White Noise (Widescreen Edition) (2005)

Michael Keaton, Deborah Kara Unger
Geoffrey Sax
Region 1 (U.S. and Canada only)
Color, Widescreen, Dolby
DVD Release Date:
May 17, 2005
Run Time: 98

DVD Features: Deleted Scenes, Hearing is Believing: Actual E.V.P. Sessions, Making Contact: E.V.P. Experts


White Noise is a decidedly average Sixth Sense wannabe in which Michael Keaton (of Batman and Beetlejuice fame) plays a husband whose dead wife communicates with him via cell phones, static on the TV and so forth. (Hence the title.)

It is Michael Keaton's first starring role in quite a while, but one unlikely to revive his career (is he sure that it was his wife, and not his career calling him from the dead?) since he plays quite an emotionally uninvolving and bland character. Some more time spent on the movie's characters would have been a good idea, but instead we have to cope with a fuzzy plot that lacks any focus or clarity.

THE DISC: Unfortunately we didn't get sent a final product for review purposes by the film's publicists, hence the missing disc rating. Because of piracy fears what we instead got was the feature film on VHS and the DVD special features on a separate disc.

The feature film itself was in pan 'n' scan with hundreds of property of Universal messages floating around. Occasionally the movie would turn Black & White. All to render this particular copy unusable for any pirates intent on uploading a digital copy on the Internet.

Now, while I fully understand and sympathize with the studio's concerns regarding piracy, I don't think this is exactly the way to go around fighting it. After all, DVD pirates would use this copy anyway since people who smuggle a video camera into a cinema and point it at the screen aren't exactly into Quality Assurance issues here . . .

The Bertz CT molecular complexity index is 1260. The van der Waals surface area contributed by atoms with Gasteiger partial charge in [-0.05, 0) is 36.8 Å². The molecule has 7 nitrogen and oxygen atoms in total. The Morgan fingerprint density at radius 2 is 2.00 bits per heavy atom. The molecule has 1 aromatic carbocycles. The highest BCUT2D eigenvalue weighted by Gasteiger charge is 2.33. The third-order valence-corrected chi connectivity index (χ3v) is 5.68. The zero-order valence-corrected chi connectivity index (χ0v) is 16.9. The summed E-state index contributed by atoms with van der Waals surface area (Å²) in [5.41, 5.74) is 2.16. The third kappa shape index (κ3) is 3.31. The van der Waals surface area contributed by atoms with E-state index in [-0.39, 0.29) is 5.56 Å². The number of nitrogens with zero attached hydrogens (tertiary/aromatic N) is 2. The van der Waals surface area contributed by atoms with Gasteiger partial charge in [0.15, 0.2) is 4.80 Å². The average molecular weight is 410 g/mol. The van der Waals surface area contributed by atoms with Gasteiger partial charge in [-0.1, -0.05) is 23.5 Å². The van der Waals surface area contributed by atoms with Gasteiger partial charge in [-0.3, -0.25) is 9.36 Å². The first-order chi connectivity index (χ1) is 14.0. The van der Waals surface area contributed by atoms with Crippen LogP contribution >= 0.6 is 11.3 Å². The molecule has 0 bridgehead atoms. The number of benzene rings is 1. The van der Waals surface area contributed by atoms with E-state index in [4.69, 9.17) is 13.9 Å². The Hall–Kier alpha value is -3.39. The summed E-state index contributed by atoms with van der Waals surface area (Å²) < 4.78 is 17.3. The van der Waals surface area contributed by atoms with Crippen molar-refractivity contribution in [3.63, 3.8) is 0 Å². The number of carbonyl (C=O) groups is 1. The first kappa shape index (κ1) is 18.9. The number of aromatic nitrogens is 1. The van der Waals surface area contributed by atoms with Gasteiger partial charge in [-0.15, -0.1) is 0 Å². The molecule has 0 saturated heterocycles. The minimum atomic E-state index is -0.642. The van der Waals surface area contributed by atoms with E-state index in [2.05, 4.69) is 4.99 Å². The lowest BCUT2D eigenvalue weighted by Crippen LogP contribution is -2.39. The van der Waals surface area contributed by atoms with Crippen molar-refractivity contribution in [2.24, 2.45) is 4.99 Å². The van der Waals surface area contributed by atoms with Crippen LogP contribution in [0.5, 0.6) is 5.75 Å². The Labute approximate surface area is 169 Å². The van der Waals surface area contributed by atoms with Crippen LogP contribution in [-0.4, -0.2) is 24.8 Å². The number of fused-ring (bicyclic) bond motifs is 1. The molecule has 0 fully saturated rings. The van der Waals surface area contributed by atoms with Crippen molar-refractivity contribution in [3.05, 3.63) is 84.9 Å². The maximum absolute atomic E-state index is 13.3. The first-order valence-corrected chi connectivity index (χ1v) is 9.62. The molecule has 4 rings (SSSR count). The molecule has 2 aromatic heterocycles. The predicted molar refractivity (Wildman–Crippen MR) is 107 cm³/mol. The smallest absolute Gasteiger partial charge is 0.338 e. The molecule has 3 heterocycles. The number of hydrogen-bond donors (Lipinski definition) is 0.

The dead communicating to the living like this is called EVP (electronic voice phenomena) and the movie ? and the special features on the DVD - goes out of its way to convince us that it is indeed something very real. If you're of a skeptical bent like me, you'd probably write it off the same way you did Elvis sightings, Bigfoot and UFO abductions.

The special features include several of those Unsolved Mysteries-style ?documentaries? which investigates an issue without presenting a viewpoint different to those of the onscreen persons who all believe in Elvis sightings / alien abductions / whatever. Needless to say they're quite dull and an opposing viewpoint by an eminent scientist would have been welcome. (But who does this sort of thing now that Carl Sagan is dead?)

The included deleted scenes are more like extended scenes and not particularly interesting. It is clear why they were left out of the movie.

WORTH IT? There are a few scares to be had and you'll probably do worse.

RECOMMENDATION: Ultimately White Noise is something you rent when a really scary movie like A Tale of Two Sisters is out . . .


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